(Bloomberg) -- Australia’s center-left Labor government is celebrating the passage of its signature industrial relations legislation on the last sitting day of Parliament for 2022, wrapping up a busy six months in power for the new Prime Minister Anthony Albanese.
The industrial relations legislation passed Australia’s Parliament on Friday morning after a series of late-night sittings in the Senate to ensure the laws were enacted before the end of the year.
One of the most controversial aspects of the new legislation was restoring the ability for employees across multiple businesses to negotiate together for pay rises and better conditions. The Labor government said the laws were essential to raise workers’ wages while the opposition and business leaders said they would lead to strikes and unnecessary costs.
Speaking before the new laws passed, PM Albanese said the laws were a “victory for the working people of Australia.”
The passing of the Labor government’s industrial relations laws comes just one week after the six-month anniversary of Albanese’s election win in May. Since that time, the new government has enacted a number of policies promised in its election campaign.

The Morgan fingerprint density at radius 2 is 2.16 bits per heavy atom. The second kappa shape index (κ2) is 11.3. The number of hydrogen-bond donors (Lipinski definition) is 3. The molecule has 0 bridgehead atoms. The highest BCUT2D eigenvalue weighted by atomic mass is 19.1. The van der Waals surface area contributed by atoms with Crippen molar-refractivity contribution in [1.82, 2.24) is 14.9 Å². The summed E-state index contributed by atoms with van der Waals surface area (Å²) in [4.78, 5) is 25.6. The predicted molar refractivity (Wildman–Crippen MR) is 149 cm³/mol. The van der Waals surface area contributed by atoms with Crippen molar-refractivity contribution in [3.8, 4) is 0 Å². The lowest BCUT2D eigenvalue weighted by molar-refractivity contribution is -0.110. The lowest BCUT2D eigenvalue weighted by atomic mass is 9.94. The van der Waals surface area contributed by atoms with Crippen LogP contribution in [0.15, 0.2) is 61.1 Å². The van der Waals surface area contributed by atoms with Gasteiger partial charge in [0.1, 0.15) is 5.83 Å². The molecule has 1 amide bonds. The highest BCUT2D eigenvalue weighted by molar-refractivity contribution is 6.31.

Since gaining power, the Albanese government has enacted Australia’s first carbon emission targets, created a national anti-corruption commission and laid the legislative groundwork for a 2023 vote on greater recognition for Indigenous Australians in the country’s constitution.
Jill Sheppard, a political analyst at Australian National University, said it had been a “pretty strong finish” to the year for the government, wrapping up many of its political priorities and delivering on election promises.
“If all the voters remember going into Christmas is the last month, then that’s a massive win for the government,” she said.
But Albanese is still expected to announce his plans to avoid major electricity price rises, currently in negotiation with state governments, as early as next week. The new regulations has already faced push back from major gas and coal producers.
Larger tests for the government wait in 2023 as well -- the new prime minister has staked much of his political capital on the referendum due to be held in the second half of the year on recognizing Indigenous Australians in the constitution, Sheppard said.
“This is a real risk to the government that they will potentially put their reputation and put their credibility behind a referendum that might not succeed,” she said.
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